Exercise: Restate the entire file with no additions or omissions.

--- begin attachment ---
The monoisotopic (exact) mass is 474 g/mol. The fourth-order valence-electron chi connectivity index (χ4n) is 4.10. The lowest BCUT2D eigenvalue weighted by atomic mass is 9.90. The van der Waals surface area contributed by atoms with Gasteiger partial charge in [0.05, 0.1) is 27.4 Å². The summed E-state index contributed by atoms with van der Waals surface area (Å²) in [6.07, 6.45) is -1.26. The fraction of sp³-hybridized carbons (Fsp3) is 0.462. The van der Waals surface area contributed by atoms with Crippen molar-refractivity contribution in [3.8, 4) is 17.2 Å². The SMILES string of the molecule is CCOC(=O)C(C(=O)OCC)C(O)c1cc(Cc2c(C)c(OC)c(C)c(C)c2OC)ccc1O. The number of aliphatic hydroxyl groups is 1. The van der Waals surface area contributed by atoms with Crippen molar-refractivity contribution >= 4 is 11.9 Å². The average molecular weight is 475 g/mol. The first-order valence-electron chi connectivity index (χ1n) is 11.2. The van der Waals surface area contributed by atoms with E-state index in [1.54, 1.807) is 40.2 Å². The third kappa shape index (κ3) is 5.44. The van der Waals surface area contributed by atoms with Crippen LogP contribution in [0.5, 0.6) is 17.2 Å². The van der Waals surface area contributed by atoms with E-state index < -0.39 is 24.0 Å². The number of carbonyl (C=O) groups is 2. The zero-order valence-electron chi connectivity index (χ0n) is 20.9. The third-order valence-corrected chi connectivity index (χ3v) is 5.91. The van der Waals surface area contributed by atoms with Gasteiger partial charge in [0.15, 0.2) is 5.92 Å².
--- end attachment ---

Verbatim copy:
The monoisotopic (exact) mass is 474 g/mol. The fourth-order valence-electron chi connectivity index (χ4n) is 4.10. The lowest BCUT2D eigenvalue weighted by atomic mass is 9.90. The van der Waals surface area contributed by atoms with Gasteiger partial charge in [0.05, 0.1) is 27.4 Å². The summed E-state index contributed by atoms with van der Waals surface area (Å²) in [6.07, 6.45) is -1.26. The fraction of sp³-hybridized carbons (Fsp3) is 0.462. The van der Waals surface area contributed by atoms with Crippen molar-refractivity contribution in [3.8, 4) is 17.2 Å². The SMILES string of the molecule is CCOC(=O)C(C(=O)OCC)C(O)c1cc(Cc2c(C)c(OC)c(C)c(C)c2OC)ccc1O. The number of aliphatic hydroxyl groups is 1. The van der Waals surface area contributed by atoms with Crippen molar-refractivity contribution >= 4 is 11.9 Å². The average molecular weight is 475 g/mol. The first-order valence-electron chi connectivity index (χ1n) is 11.2. The van der Waals surface area contributed by atoms with E-state index in [1.54, 1.807) is 40.2 Å². The third kappa shape index (κ3) is 5.44. The van der Waals surface area contributed by atoms with Crippen LogP contribution in [0.5, 0.6) is 17.2 Å². The van der Waals surface area contributed by atoms with E-state index < -0.39 is 24.0 Å². The number of carbonyl (C=O) groups is 2. The zero-order valence-electron chi connectivity index (χ0n) is 20.9. The third-order valence-corrected chi connectivity index (χ3v) is 5.91. The van der Waals surface area contributed by atoms with Gasteiger partial charge in [0.15, 0.2) is 5.92 Å².